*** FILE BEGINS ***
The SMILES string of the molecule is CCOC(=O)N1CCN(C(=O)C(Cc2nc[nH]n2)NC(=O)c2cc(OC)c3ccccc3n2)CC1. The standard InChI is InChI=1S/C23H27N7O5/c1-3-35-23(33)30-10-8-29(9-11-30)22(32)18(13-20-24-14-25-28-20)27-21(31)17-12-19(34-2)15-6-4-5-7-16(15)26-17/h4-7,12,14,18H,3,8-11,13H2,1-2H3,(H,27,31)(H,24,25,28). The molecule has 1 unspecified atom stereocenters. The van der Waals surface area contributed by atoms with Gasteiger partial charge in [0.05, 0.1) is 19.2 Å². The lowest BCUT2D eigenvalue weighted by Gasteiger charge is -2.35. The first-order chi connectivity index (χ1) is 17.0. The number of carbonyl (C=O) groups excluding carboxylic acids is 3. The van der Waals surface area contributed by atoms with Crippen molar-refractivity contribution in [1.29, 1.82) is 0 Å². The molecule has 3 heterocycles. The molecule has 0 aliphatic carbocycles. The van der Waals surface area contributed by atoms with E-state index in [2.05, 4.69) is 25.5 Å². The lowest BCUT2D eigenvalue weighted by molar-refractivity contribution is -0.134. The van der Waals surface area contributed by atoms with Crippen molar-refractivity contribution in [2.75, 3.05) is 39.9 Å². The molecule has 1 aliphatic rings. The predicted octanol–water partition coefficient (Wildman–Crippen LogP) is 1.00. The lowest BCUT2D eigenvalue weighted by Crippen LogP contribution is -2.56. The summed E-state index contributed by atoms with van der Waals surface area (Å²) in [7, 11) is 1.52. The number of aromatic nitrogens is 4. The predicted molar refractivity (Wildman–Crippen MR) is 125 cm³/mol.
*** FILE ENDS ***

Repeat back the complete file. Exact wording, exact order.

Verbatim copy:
The SMILES string of the molecule is CCOC(=O)N1CCN(C(=O)C(Cc2nc[nH]n2)NC(=O)c2cc(OC)c3ccccc3n2)CC1. The standard InChI is InChI=1S/C23H27N7O5/c1-3-35-23(33)30-10-8-29(9-11-30)22(32)18(13-20-24-14-25-28-20)27-21(31)17-12-19(34-2)15-6-4-5-7-16(15)26-17/h4-7,12,14,18H,3,8-11,13H2,1-2H3,(H,27,31)(H,24,25,28). The molecule has 1 unspecified atom stereocenters. The van der Waals surface area contributed by atoms with Gasteiger partial charge in [0.05, 0.1) is 19.2 Å². The lowest BCUT2D eigenvalue weighted by Gasteiger charge is -2.35. The first-order chi connectivity index (χ1) is 17.0. The number of carbonyl (C=O) groups excluding carboxylic acids is 3. The van der Waals surface area contributed by atoms with Crippen molar-refractivity contribution in [1.29, 1.82) is 0 Å². The molecule has 3 heterocycles. The molecule has 0 aliphatic carbocycles. The van der Waals surface area contributed by atoms with E-state index in [2.05, 4.69) is 25.5 Å². The lowest BCUT2D eigenvalue weighted by molar-refractivity contribution is -0.134. The van der Waals surface area contributed by atoms with Crippen molar-refractivity contribution in [2.75, 3.05) is 39.9 Å². The molecule has 1 aliphatic rings. The predicted octanol–water partition coefficient (Wildman–Crippen LogP) is 1.00. The lowest BCUT2D eigenvalue weighted by Crippen LogP contribution is -2.56. The summed E-state index contributed by atoms with van der Waals surface area (Å²) in [7, 11) is 1.52. The number of aromatic nitrogens is 4. The predicted molar refractivity (Wildman–Crippen MR) is 125 cm³/mol.